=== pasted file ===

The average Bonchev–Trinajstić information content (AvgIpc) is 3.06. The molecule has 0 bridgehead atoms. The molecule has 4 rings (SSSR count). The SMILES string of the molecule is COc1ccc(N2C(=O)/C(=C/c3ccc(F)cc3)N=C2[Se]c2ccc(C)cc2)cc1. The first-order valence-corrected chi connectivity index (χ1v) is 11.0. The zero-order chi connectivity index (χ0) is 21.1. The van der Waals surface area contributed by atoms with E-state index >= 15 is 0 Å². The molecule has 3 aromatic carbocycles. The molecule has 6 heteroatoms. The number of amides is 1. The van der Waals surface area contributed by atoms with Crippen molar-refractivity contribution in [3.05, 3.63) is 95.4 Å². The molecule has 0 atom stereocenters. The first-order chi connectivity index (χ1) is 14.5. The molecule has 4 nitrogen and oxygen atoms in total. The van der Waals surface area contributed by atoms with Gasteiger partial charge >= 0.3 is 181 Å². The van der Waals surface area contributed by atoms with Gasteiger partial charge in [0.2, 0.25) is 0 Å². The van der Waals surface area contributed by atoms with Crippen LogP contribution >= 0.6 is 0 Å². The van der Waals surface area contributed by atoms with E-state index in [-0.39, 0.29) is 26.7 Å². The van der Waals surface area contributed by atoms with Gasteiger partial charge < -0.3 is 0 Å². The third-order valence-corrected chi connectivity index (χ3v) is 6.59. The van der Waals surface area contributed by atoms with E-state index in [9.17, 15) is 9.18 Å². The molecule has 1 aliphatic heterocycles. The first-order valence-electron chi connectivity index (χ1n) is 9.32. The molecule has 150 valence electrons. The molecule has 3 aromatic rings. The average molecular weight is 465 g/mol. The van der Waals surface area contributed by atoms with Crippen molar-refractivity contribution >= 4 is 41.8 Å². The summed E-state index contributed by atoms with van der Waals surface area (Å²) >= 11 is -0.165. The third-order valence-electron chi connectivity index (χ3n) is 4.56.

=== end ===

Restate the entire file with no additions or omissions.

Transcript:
The average Bonchev–Trinajstić information content (AvgIpc) is 3.06. The molecule has 0 bridgehead atoms. The molecule has 4 rings (SSSR count). The SMILES string of the molecule is COc1ccc(N2C(=O)/C(=C/c3ccc(F)cc3)N=C2[Se]c2ccc(C)cc2)cc1. The first-order valence-corrected chi connectivity index (χ1v) is 11.0. The zero-order chi connectivity index (χ0) is 21.1. The van der Waals surface area contributed by atoms with E-state index >= 15 is 0 Å². The molecule has 3 aromatic carbocycles. The molecule has 6 heteroatoms. The number of amides is 1. The van der Waals surface area contributed by atoms with Crippen molar-refractivity contribution in [3.05, 3.63) is 95.4 Å². The molecule has 0 atom stereocenters. The first-order chi connectivity index (χ1) is 14.5. The molecule has 4 nitrogen and oxygen atoms in total. The van der Waals surface area contributed by atoms with Gasteiger partial charge >= 0.3 is 181 Å². The van der Waals surface area contributed by atoms with Gasteiger partial charge in [0.2, 0.25) is 0 Å². The van der Waals surface area contributed by atoms with Crippen LogP contribution >= 0.6 is 0 Å². The van der Waals surface area contributed by atoms with E-state index in [-0.39, 0.29) is 26.7 Å². The van der Waals surface area contributed by atoms with Gasteiger partial charge < -0.3 is 0 Å². The third-order valence-corrected chi connectivity index (χ3v) is 6.59. The van der Waals surface area contributed by atoms with E-state index in [9.17, 15) is 9.18 Å². The molecule has 1 aliphatic heterocycles. The first-order valence-electron chi connectivity index (χ1n) is 9.32. The molecule has 150 valence electrons. The molecule has 3 aromatic rings. The average molecular weight is 465 g/mol. The van der Waals surface area contributed by atoms with Crippen molar-refractivity contribution >= 4 is 41.8 Å². The summed E-state index contributed by atoms with van der Waals surface area (Å²) >= 11 is -0.165. The third-order valence-electron chi connectivity index (χ3n) is 4.56.